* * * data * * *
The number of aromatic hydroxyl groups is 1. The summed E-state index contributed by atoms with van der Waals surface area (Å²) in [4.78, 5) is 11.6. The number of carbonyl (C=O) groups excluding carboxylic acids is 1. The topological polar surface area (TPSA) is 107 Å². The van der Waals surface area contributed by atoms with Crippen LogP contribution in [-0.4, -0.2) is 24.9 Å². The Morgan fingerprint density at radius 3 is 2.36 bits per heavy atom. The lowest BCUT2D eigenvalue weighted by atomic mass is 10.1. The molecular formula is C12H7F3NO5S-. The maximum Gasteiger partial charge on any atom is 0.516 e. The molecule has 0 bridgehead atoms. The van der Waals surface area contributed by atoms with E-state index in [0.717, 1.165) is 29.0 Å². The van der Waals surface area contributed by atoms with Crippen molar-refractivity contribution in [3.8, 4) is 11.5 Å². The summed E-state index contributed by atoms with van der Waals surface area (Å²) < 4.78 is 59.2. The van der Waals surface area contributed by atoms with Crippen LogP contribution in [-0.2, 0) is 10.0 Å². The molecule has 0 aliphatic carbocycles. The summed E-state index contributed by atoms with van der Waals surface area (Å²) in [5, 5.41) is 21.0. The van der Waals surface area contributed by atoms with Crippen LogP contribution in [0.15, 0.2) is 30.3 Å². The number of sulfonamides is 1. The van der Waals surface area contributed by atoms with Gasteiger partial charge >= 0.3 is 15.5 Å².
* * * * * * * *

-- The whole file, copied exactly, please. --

The number of aromatic hydroxyl groups is 1. The summed E-state index contributed by atoms with van der Waals surface area (Å²) in [4.78, 5) is 11.6. The number of carbonyl (C=O) groups excluding carboxylic acids is 1. The topological polar surface area (TPSA) is 107 Å². The van der Waals surface area contributed by atoms with Crippen LogP contribution in [-0.4, -0.2) is 24.9 Å². The Morgan fingerprint density at radius 3 is 2.36 bits per heavy atom. The lowest BCUT2D eigenvalue weighted by atomic mass is 10.1. The molecular formula is C12H7F3NO5S-. The maximum Gasteiger partial charge on any atom is 0.516 e. The molecule has 0 bridgehead atoms. The van der Waals surface area contributed by atoms with E-state index in [0.717, 1.165) is 29.0 Å². The van der Waals surface area contributed by atoms with Crippen molar-refractivity contribution in [3.8, 4) is 11.5 Å². The summed E-state index contributed by atoms with van der Waals surface area (Å²) < 4.78 is 59.2. The van der Waals surface area contributed by atoms with Crippen LogP contribution in [-0.2, 0) is 10.0 Å². The molecule has 0 aliphatic carbocycles. The summed E-state index contributed by atoms with van der Waals surface area (Å²) in [5, 5.41) is 21.0. The van der Waals surface area contributed by atoms with Crippen LogP contribution in [0.15, 0.2) is 30.3 Å². The number of sulfonamides is 1. The van der Waals surface area contributed by atoms with Gasteiger partial charge >= 0.3 is 15.5 Å².